Invesco Manager Is ‘Overweight’ on China

Jeff Feng notes that the government has more monetary and fiscal tools at its disposal to boost and stimulate the economy

Ruth Saldanha 17 June, 2020 | 5:42
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As the markets recover from the lows of March, investors are once again looking for opportunities and growth.

Because of the coronavirus pandemic, valuations have become more attractive than they were at the start of the year and fund managers are seeing value in various countries. For example, Invesco’s Jeff Feng has been increasing weight in his existing positions in markets like China, as companies he finds attractive have corrected.

Feng notes that: “Prior to the downturn, there were fewer investable opportunities on our watchlist as a result of elevated valuations. Now, valuations of these high-quality businesses have continued to remain expensive, so instead, we opted to increase our weight in existing positions rather than adding new names to the portfolio. A lot of our existing holdings were already relatively more attractively valued, and they corrected along with the market.”

COVID-19 Is far From Over, but China Is Well Equipped to Handle Round 2
Feng, who is a senior portfolio manager at Invesco, expects to see further volatility over the next few months as earnings are released and as a resurgence in the virus in certain regions forces businesses to close yet again.

He notes that China fortunately was able to control the virus outbreak better than many other countries. Many other emerging markets’ experience with the crises was even worse than their developed-market counterparts, with the crash in crude oil only adding further economic pain for many.

“The cost to contain this outbreak will be high for a lot of countries. China was preemptive in their containment efforts which should minimize the cost, relatively speaking, as a percentage of their GDP. Looking forward, the Chinese government has more tools at their disposal to stimulate the economy, both monetary and fiscally, which should give a good boost to the economy and thus makes it well positioned to other countries,” he outlines.

While it is still early days, Feng is beginning to see some stabilization in China and continues to be overweight the country. “We believe that China will likely emerge from the crisis with an even stronger position within the global economy and valuations are not at a premium,” he says, adding that it’s important to keep in mind that any overweight or underweights within the portfolio are strictly a result of his bottom-up fundamental process rather than any top-down view of the economy.

Worries About Protectionism? 
China is highly integrated with many markets around the world and many countries have integrated supply chains with China. But after the supply shocks because of the economic lockdowns in China, will this continue to remain the case? Feng thinks things might change.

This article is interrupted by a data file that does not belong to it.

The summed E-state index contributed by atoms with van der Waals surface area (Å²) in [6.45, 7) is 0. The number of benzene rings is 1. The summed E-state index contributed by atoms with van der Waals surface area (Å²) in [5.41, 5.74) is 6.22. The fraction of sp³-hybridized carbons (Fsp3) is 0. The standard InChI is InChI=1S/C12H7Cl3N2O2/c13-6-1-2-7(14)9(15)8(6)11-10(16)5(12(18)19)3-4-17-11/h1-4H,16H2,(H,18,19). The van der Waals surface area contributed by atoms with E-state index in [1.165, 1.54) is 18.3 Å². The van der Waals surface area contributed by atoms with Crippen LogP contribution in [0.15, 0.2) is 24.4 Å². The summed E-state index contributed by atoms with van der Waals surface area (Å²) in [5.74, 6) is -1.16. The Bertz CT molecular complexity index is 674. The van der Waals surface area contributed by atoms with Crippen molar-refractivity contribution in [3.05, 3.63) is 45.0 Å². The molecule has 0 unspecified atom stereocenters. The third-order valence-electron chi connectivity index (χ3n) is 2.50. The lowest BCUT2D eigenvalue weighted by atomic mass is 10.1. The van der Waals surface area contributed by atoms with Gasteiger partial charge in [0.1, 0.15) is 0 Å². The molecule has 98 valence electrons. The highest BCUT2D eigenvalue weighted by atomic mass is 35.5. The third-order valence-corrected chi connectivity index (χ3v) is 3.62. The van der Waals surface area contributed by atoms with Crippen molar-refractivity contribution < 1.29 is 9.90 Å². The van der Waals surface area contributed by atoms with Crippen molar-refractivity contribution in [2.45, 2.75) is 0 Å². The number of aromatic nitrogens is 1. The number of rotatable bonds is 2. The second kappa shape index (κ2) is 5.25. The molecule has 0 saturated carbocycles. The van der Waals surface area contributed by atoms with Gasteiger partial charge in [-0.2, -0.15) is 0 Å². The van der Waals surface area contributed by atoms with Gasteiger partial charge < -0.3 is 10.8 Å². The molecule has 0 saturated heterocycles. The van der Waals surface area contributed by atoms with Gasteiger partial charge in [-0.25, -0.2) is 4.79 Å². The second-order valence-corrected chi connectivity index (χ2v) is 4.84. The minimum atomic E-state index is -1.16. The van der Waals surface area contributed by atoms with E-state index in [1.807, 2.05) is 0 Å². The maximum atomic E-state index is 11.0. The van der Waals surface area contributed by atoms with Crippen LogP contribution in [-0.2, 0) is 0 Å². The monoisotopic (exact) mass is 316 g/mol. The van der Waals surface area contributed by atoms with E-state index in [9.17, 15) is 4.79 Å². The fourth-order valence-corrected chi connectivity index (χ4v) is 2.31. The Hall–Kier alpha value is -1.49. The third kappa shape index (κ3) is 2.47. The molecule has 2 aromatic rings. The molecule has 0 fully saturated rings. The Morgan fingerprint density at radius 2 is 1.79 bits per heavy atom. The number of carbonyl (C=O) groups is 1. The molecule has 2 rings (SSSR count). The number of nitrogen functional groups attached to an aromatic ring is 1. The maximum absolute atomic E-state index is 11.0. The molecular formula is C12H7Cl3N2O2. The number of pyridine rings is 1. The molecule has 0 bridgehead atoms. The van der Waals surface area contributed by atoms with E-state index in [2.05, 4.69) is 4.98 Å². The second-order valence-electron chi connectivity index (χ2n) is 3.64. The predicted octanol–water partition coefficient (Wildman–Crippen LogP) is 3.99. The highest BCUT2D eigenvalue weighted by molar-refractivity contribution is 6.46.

“Many production facilitates will migrate from China to countries with lower labor costs. We believe the virus, trade war, and recent Hong Kong developments are catalysts to accelerate this shift, one that will be incredibly important to consider when investing in Chinese stocks,” he warns, adding that for many industries, unwinding the complex supply chain network would be extremely challenging, very costly, and will take years if it is even possible.

“We believe the most likely outcome will be a mixed approach based on industry. There will be a departure of production bases for some industries as we observed in apparel manufacturing. Conversely, China will retain production for many industries because it has the most competitive chains of production,” Feng says.

Short-Term Pain, Long-Term Gain
Given the concerns about trade wars and a potential backlash due to the virus, investors are wary of investing in companies--or even countries--that are highly dependent on exports. Export-oriented businesses typically derive competitive advantages from a lower cost base stemming from cheaper labour, government subsidies, favorable policies, or natural resources. Feng acknowledges that these advantages are not necessarily sustainable and are susceptible to unpredictable commodities prices and foreign-exchange volatility.

“Our belief is that it’s important to be highly selective, investing in companies with strong and endurable economic moats. Even beyond China, we are only able to find a select few companies dependent on exports that meet this criteria, such as Samsung ElectronicsTaiwan Semiconductor, and two manufacturers in East Asia that are leaders in niche markets,” he says.

The companies he owns in China are focused on e-commerce. “Companies like Alibaba benefitted people ordering more products and food to their homes. Tencent, the leading video game distributor in China, benefitted from people looking for entertainment during the crisis. Some core holdings, like New Oriental Education will benefit after this event, as with the virus’ impact, many classes will see a migration to online and only larger players have the proper IT system infrastructure,” Feng says, adding that ultimately, it is short-term pain, but long-term gain.

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Securities Mentioned in Article

Security NamePriceChange (%)Morningstar Rating
Alibaba Group Holding Ltd ADR130.14 USD-1.09Rating
Samsung Electronics Co Ltd57.75 USD0.00
Taiwan Semiconductor Manufacturing Co Ltd662.00 TWD-2.36Rating
Tencent Holdings Ltd52.60 EUR0.00
Tencent Holdings Ltd60.50 USD0.00

About Author

Ruth Saldanha

Ruth Saldanha  is Senior Editor at Morningstar.ca

 
 

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